With the hotel component of the West Waterfront Development heading into the construction phase, Sturgeon Bay planners are already working on a second phase. It includes more than $5 million in development for the public amenities, plus an anticipated $11 million in private investment, most of which will be centered around the redevelopment of the old granary.
Requests for proposals have already been solicited, and while the granary has long had a place on the city’s waterfront, planners are willing to consider projects that both renovate the structure or demolish it to make way for other improvements to the property.
“Everything is on the table,” says Martin Olejniczak, community development director for the city of Sturgeon Bay. “It could be mixed use or retail. At one point, there was discussion of a public market for that space. We’ve not tried to lock ourselves into anything.”
Proposals are due in early June. Depending on the complexity of the projects, city planners would like to see work on this phase of the development completed in 2018. The city has three key objectives for the overall development:
» Opening up the waterfront area to the public
» Promoting waterfront activities, amenities and commerce
» Creating a unique destination complementing the existing facilities and amenities in the area
In addition to the developments directly on the waterfront, Olejniczak says two adjacent sites not owned by the city have attracted private developers and could further bolster the area. Other related projects include the Maritime Museum’s plans to construct a 100-foot observation tower.
Public access will be an important aspect of the overall development, and the city will retain ownership of the 1.5 acres of waterfront that will host the festival pier, event stage and other amenities.
As it has in the past, the water has been key to sparking new development. After decades of industrial development along the water, the city began using the waterfront as an asset for public developments in the early 1990s when the Maritime Museum was built along with Stone Harbor and Bridgeport.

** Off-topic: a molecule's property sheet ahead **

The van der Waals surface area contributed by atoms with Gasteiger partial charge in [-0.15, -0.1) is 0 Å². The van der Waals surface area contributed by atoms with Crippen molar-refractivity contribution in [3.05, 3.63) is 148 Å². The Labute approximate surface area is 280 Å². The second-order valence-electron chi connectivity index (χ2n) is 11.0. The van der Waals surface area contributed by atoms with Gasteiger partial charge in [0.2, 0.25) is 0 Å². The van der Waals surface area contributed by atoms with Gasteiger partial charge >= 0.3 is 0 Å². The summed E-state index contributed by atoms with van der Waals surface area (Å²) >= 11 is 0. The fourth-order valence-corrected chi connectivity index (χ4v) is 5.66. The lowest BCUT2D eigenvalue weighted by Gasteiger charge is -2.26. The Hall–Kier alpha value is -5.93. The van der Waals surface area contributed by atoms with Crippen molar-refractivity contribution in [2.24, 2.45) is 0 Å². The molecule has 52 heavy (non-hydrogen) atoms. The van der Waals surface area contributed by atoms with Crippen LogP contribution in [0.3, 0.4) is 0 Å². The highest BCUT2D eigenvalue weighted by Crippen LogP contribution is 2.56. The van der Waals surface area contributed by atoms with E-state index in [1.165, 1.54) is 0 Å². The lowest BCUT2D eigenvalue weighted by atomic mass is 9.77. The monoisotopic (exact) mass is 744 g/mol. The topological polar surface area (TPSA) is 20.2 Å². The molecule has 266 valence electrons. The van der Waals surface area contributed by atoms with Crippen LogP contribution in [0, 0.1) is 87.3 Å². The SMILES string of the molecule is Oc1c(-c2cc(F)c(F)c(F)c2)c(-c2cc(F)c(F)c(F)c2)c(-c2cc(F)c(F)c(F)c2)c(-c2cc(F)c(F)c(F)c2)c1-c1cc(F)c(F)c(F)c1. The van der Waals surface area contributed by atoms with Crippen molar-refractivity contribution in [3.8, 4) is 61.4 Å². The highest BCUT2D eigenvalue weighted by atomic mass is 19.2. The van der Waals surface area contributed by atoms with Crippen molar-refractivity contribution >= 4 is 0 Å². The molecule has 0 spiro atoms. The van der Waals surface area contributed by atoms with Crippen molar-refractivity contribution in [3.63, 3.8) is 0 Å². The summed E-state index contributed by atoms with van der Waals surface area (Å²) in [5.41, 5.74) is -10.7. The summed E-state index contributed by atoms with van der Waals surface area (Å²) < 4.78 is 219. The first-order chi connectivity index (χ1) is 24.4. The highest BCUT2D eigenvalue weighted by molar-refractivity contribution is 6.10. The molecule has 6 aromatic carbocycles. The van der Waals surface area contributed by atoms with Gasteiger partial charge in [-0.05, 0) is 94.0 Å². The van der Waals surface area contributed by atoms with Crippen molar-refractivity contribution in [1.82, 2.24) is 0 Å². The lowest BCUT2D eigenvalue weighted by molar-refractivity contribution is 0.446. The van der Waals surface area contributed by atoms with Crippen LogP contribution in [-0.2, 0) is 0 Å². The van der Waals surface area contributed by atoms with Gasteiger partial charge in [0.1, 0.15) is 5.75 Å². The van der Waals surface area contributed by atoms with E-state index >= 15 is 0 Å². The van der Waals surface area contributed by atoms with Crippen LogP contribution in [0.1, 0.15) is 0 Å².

A second round of waterfront developments began with the redevelopment of the Peterson Builders shipyard. That led to the construction of the marina and a condominium development that is still unfinished because of funding problems from the Great Recession.
Olejniczak says the city is optimistic that project can soon restart.
On the Water II
Not be outdone by its neighbors to the north, Kewaunee County has also turned to the waterfront for new development opportunities.
The city of Kewaunee and the Kewaunee County Economic Development Corporation recently sought statements of qualification for developers to take the lead in developing a 3.5-acre site within Kewaunee Harbor. The city would like to see a mixed-use development on the site.
The intent of the request for qualifications is to find interested developers who can provide the experience and capacity to design, finance, develop and construct a project suitable for the site, which is the former Klockner Property, 97 Ellis St.